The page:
The Ugly Stage: every painting has one. I watch students struggle with this part of the painting process, as they grimace at their work and debate whether the trash bin would be a more appropriate place for their half-finished work. I’ll tell you a secret – every one of my paintings goes through the Ugly Stage too.
This is the point of the painting process where the canvas is mostly covered in paint. It’s been worked on, so it looks like a painting, but details haven’t been added yet. More importantly, the parts of the painting that will really make it come together haven’t been added yet. In addition, there are probably decisions to resolve design problems, which an artist has to make on any artwork, that still need to be made. Usually, the artist hits the Ugly Stage wall when a particularly challenging decision needs to be made. The uncertainty of how to take the painting to completion causes the artist to either overwork the area in question or to throw the brush down in frustration.
This is all normal. Breathe.
Put the painting away for a while. Work on something else.
In time, pick up the painting again. With fresh eyes and perhaps a bit more experience, try to work through the problems you were having.
Most importantly, try to make yourself work through these Ugly Stage walls, because in any case, you will learn something from the challenge.
A few months ago, I visited the Art Institute of Chicago with a few fellow artists to view a medieval art exhibition there. We all brought our sketchbooks and wandered around the hall looking for subjects to sketch. I sat down on the floor and sketched the model of knight and armored horse for the next two hours.
Finding unusual places to sketch, such as museums, may offer you a chance to draw unusual and complex subjects. The foreshortening, the angle, and the costuming all presented challenges that had to be solved within a relatively crowded environment. People would walk in front of the subject constantly, and my angle was limited to where I could sit unobtrusively to draw. However, working through these challenges all provide growth opportunities as an artist, and I left feeling a sense of accomplishment in having drawn this complex subject.
By giving yourself the opportunity to try challenging subjects in less than ideal conditions, you will develop resiliency and grit as an artist, and you will open yourself up to the possibility of expanding your ability and subject matter.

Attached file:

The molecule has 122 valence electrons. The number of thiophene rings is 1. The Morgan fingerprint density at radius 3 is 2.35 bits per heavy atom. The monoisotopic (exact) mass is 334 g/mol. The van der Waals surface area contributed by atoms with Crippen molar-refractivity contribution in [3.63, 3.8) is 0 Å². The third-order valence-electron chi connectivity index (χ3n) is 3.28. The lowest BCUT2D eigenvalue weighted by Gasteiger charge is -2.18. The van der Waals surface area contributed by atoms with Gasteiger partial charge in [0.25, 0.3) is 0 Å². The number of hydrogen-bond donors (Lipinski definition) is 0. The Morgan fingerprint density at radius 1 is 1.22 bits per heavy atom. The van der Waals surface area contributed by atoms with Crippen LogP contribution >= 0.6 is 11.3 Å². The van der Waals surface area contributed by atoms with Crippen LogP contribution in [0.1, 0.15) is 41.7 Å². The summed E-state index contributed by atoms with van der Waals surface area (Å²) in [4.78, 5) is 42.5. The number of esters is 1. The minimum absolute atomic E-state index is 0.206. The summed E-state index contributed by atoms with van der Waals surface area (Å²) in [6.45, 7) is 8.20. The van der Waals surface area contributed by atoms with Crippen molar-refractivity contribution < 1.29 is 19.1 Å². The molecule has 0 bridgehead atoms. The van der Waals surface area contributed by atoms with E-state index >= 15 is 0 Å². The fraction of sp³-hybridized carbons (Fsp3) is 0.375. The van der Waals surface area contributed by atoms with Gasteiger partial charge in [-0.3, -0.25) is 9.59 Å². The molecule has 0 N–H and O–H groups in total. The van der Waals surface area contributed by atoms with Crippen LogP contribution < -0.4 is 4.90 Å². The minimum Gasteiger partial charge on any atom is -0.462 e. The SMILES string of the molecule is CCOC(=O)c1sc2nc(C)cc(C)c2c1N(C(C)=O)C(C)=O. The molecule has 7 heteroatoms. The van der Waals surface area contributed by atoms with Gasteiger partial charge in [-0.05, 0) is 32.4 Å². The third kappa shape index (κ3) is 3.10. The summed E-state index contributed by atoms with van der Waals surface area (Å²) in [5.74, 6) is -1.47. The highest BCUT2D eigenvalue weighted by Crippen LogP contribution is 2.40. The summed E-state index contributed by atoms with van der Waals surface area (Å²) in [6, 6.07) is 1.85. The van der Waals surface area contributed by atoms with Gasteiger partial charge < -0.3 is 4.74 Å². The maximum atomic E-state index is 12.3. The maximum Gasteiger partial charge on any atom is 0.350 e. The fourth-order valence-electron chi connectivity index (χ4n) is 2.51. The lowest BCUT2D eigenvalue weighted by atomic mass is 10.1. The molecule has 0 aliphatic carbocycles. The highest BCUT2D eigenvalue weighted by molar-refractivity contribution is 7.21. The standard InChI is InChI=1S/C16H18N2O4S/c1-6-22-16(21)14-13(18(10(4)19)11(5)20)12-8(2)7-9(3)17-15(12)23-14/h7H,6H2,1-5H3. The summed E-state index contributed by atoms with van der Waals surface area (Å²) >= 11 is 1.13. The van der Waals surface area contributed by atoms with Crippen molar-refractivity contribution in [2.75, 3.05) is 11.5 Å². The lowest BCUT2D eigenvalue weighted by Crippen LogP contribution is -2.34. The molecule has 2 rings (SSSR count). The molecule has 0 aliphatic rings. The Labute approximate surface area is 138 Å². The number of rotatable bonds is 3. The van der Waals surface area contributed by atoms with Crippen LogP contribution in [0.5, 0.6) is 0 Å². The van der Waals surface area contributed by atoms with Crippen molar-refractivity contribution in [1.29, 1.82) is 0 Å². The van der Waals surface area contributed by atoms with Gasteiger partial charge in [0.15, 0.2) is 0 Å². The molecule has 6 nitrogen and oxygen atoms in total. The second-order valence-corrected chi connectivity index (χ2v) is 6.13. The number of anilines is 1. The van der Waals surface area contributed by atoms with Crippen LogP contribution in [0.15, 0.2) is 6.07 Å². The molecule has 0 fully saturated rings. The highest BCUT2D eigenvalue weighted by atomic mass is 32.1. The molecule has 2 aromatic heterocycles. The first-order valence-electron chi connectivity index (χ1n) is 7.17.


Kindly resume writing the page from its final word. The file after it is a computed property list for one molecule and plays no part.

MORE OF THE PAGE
We all know the work of Leonardo Da Vinci and other acclaimed Old Masters. His drawings and paintings have stood the test of time and are now hailed as some of the best work anywhere. What better way to learn to draw than from Da Vinci himself?
Select a sketch that you find particularly appealing, and pull out your sketchbook. Observe the construction lines that might still be visible – those light initial tentative lines that artists make when first starting a piece. Decide what type of medium was used – chalk? Graphite? Will you decide to use the same medium, or will you try to reproduce it with something different?
Work from large shapes to small. If the sketch is of a head, observe the shape of the sphere that forms it. If the hair is in a complex braid, sketch just the basic forms initially. All of these initial forms should be done very lightly as they just provide the structure. Details will come later.
As you add more detail, start to strengthen and darken the form. Build these up slowly as it is easier to add more graphite than it is to take it away. Switch to softer, darker graphite as you move to areas that need to be dark.
Finally, add your details. Pay attention to the direction of wisps of hair, or other details that make this sketch special. Ask yourself what qualities drew you to that particular sketch in the first place, and make sure you are working to replicate those qualities in your piece.
Finally, don’t just stop with one sketch! The first one might not have all the qualities that you are looking for, and that’s ok! The more you practice this technique, the better you will get.
The other day, I working at the local co-op gallery that I am a part of, and was scheduled to demo oil painting for customers that stopped by. There was one problem – I had all of my painting supplies, but I didn’t bring anything to paint! Luckily, my lunch came with a lime garnish that then became a lovely little painting. Another day, all I had on hand were some extra tubes of paint from my kit, which then became my subject.
Alla prima sketch paintings are great for practice because they pull you out of your typical subject comfort zone. When I go in search of subjects for these small paintings, I usually don’t know what I’ll end up painting that day.
I highly recommend doing these small paintings from life as they allow you to observe objects in varying lighting conditions, with varying shadow qualities. Replicate what you see as best as you can, but feel free to put some artistic personality in these works. Because you’re not committing to a large, extensive painting, you can try out new colors or application techniques.